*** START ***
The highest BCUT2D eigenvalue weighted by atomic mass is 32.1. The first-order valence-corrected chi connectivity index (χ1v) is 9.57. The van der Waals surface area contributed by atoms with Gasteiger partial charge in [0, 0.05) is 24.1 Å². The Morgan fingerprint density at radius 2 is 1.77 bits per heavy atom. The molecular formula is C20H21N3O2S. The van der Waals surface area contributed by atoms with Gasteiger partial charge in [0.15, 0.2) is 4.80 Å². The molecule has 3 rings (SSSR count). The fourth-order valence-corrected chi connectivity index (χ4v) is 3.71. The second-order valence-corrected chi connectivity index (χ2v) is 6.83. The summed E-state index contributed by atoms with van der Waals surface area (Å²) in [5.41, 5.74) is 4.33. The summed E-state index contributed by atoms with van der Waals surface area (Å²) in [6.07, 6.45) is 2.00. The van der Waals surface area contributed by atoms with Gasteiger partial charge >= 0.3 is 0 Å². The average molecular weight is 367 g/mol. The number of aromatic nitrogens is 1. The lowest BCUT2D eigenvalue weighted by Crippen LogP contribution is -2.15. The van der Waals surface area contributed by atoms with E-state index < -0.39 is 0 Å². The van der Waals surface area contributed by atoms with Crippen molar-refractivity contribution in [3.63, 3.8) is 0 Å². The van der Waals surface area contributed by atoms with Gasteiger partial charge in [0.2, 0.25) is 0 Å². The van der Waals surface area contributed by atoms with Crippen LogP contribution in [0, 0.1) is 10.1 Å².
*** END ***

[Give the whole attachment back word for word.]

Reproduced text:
The highest BCUT2D eigenvalue weighted by atomic mass is 32.1. The first-order valence-corrected chi connectivity index (χ1v) is 9.57. The van der Waals surface area contributed by atoms with Gasteiger partial charge in [0, 0.05) is 24.1 Å². The Morgan fingerprint density at radius 2 is 1.77 bits per heavy atom. The molecular formula is C20H21N3O2S. The van der Waals surface area contributed by atoms with Gasteiger partial charge in [0.15, 0.2) is 4.80 Å². The molecule has 3 rings (SSSR count). The fourth-order valence-corrected chi connectivity index (χ4v) is 3.71. The second-order valence-corrected chi connectivity index (χ2v) is 6.83. The summed E-state index contributed by atoms with van der Waals surface area (Å²) in [5.41, 5.74) is 4.33. The summed E-state index contributed by atoms with van der Waals surface area (Å²) in [6.07, 6.45) is 2.00. The van der Waals surface area contributed by atoms with Gasteiger partial charge >= 0.3 is 0 Å². The average molecular weight is 367 g/mol. The number of aromatic nitrogens is 1. The lowest BCUT2D eigenvalue weighted by Crippen LogP contribution is -2.15. The van der Waals surface area contributed by atoms with E-state index < -0.39 is 0 Å². The van der Waals surface area contributed by atoms with Crippen molar-refractivity contribution in [3.63, 3.8) is 0 Å². The van der Waals surface area contributed by atoms with Gasteiger partial charge in [0.2, 0.25) is 0 Å². The van der Waals surface area contributed by atoms with Crippen LogP contribution in [0, 0.1) is 10.1 Å².